Date:  2022–01 
URL:  http://d.repec.org/n?u=RePEc:arx:papers:2201.09691&r= 
By:  Ding, S.; Dziubinski, M.; Goyal, S. 
Abstract:  A recurring theme in the study of society is the concentration of influence and power that is driven through unequal membership of groups and associations. In some instances these bodies constitute a small world while in others they are fragmented into distinct cliques. This paper presents a new model of clubs and networks to understand the sources of individual marginalization and the origins of different club networks. In our model, individuals seek to become members of clubs while clubs wish to have members. Club value is increasing in its size and in the strength of ties with other clubs. We show that a stable membership profile exhibits marginalization of individuals and that this is generally not welfare maximizing. Our second result shows that if returns from strength of ties are convex (concave) then stable memberships support fragmented networks with strong ties (small worlds held together by weak ties). We illustrate the value of these theoretical results through case studies of interlocking directorates, boards of editors of journals, and defence and R&D alliances. 
Date:  2021–10–25 
URL:  http://d.repec.org/n?u=RePEc:cam:camjip:2109&r= 
By:  Saglam, Ismail 
Abstract:  Can a monopoly persist by expanding its operation to a new market after strategically bidding for an exclusive license under the threat of supply function competition with a potential entrant? The answer may be yes or no depending on how the monopolist's existing product and the new product are related. The monopolist can win the bidding for the new market and thus expand its operation if the marginal cost (to produce a unit output) is sufficiently low with respect to the degree of product differentiation, while its likelihood of winning is higher if the two products are substitutes than if they are complements. 
Keywords:  Monopoly persistence; supply function competition; strategic bidding. 
JEL:  D42 D43 L13 
Date:  2022–02–04 
URL:  http://d.repec.org/n?u=RePEc:pra:mprapa:111829&r= 
By:  Hiroki Shinozaki 
Abstract:  We consider the problem of allocating multiple units of an indivisible object among a set of agents and collecting payments. Each agent can receive multiple units of the object, and has a (possibly) nonquasilinear preference on the set of (consumption) bundles. We assume that preferences exhibit both nonincreasing marginal valuations and nonnegative income effects. We propose a new property of fairness: no price envy. It extends the standard no envy test (Foley, 1967) over bundles to prices (perunit payments), and requires no agent envy other agents' prices to his own in the sense that if he has a chance to receive some units at other agents' prices, then he gets better off than his own bundle. First, we show that a rule satisfies no price envy and no subsidy for losers if and only if it is an inverse uniformprice rule. Then, we identify the unique maximal domain for no price envy, strategyproofness, and no subsidy for losers: the domain with partly constant marginal valuations. We further establish that on the domain with partly constant marginal valuations, a rule satisfies no price envy, strategyproofness, and no subsidy for losers if and only if it is a minimum inverse uniformprice rule. Our maximal domain result implies that no rule satisfies no price envy, strategyproofness, and no subsidy for losers when agents have preferences with nonincreasing marginal valuations. Given this negative observation, we look for a minimally manipulable rule among the class of rules satisfying both no price envy and no subsidy for losers in the case of preferences with nonincreasing marginal valuations. We show that a rule is minimally manipulable among the class of rules satisfying no price envy and no subsidy for losers if and only if it is a minimum inverse uniformprice rule. Our results provide a rationale for the use of the popular minimum uniformprice rule in terms of fairness and nonmanipulability.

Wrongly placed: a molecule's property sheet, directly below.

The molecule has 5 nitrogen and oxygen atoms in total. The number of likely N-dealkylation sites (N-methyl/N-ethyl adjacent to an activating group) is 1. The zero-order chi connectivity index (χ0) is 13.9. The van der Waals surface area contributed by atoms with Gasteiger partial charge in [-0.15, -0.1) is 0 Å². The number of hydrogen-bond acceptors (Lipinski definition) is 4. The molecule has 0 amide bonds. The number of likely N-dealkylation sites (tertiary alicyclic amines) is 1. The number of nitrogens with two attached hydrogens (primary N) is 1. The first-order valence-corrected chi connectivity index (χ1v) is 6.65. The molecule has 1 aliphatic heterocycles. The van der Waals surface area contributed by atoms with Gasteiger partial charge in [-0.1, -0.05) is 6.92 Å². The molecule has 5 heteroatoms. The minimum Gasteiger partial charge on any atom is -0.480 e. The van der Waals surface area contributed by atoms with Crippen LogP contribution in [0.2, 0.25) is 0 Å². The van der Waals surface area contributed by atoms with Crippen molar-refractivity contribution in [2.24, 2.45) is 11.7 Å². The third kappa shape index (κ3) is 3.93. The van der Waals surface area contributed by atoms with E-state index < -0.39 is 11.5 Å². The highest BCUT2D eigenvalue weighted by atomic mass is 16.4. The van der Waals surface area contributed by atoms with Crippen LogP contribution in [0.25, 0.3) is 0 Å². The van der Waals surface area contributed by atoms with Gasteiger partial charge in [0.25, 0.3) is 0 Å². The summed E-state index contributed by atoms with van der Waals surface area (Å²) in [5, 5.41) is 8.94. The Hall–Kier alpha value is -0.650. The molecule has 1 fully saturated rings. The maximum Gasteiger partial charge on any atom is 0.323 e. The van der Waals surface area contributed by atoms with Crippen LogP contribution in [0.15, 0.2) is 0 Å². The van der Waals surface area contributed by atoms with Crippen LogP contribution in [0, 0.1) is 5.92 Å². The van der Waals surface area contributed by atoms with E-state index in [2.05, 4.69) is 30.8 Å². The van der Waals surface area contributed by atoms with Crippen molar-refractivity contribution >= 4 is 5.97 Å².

Date:  2022–02 
URL:  http://d.repec.org/n?u=RePEc:dpr:wpaper:1164&r= 
By:  Emilien Macault